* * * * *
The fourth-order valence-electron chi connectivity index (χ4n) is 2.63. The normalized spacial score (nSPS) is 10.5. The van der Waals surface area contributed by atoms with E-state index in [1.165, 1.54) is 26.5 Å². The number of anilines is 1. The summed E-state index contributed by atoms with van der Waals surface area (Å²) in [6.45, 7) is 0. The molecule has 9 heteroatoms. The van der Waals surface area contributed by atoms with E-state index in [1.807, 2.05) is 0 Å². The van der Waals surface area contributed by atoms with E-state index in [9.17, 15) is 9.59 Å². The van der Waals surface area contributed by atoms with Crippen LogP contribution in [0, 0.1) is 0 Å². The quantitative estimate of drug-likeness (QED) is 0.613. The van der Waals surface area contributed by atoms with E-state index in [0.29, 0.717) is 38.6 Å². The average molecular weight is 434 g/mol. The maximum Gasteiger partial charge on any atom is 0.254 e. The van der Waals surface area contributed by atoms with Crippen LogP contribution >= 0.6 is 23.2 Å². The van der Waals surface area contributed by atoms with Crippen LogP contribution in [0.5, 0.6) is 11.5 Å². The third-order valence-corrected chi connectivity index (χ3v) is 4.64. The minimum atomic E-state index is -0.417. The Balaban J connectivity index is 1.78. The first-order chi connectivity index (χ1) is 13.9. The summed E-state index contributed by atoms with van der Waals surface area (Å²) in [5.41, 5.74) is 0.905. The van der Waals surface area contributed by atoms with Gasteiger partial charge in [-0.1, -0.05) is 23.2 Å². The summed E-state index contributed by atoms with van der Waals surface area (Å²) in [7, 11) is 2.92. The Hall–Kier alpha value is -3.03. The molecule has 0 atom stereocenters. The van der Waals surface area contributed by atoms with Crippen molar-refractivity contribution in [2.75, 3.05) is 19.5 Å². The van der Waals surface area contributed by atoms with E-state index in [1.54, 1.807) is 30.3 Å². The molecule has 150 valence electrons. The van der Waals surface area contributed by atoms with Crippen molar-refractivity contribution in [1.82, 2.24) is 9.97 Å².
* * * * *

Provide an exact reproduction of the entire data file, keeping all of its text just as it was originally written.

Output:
The fourth-order valence-electron chi connectivity index (χ4n) is 2.63. The normalized spacial score (nSPS) is 10.5. The van der Waals surface area contributed by atoms with E-state index in [1.165, 1.54) is 26.5 Å². The number of anilines is 1. The summed E-state index contributed by atoms with van der Waals surface area (Å²) in [6.45, 7) is 0. The molecule has 9 heteroatoms. The van der Waals surface area contributed by atoms with E-state index in [1.807, 2.05) is 0 Å². The van der Waals surface area contributed by atoms with E-state index in [9.17, 15) is 9.59 Å². The van der Waals surface area contributed by atoms with Crippen LogP contribution in [0, 0.1) is 0 Å². The quantitative estimate of drug-likeness (QED) is 0.613. The van der Waals surface area contributed by atoms with E-state index in [0.29, 0.717) is 38.6 Å². The average molecular weight is 434 g/mol. The maximum Gasteiger partial charge on any atom is 0.254 e. The van der Waals surface area contributed by atoms with Crippen LogP contribution >= 0.6 is 23.2 Å². The van der Waals surface area contributed by atoms with Crippen LogP contribution in [0.5, 0.6) is 11.5 Å². The third-order valence-corrected chi connectivity index (χ3v) is 4.64. The minimum atomic E-state index is -0.417. The Balaban J connectivity index is 1.78. The first-order chi connectivity index (χ1) is 13.9. The summed E-state index contributed by atoms with van der Waals surface area (Å²) in [5.41, 5.74) is 0.905. The van der Waals surface area contributed by atoms with Gasteiger partial charge in [-0.1, -0.05) is 23.2 Å². The summed E-state index contributed by atoms with van der Waals surface area (Å²) in [7, 11) is 2.92. The Hall–Kier alpha value is -3.03. The molecule has 0 atom stereocenters. The van der Waals surface area contributed by atoms with Crippen molar-refractivity contribution in [2.75, 3.05) is 19.5 Å². The van der Waals surface area contributed by atoms with E-state index in [1.54, 1.807) is 30.3 Å². The molecule has 150 valence electrons. The van der Waals surface area contributed by atoms with Crippen molar-refractivity contribution in [1.82, 2.24) is 9.97 Å².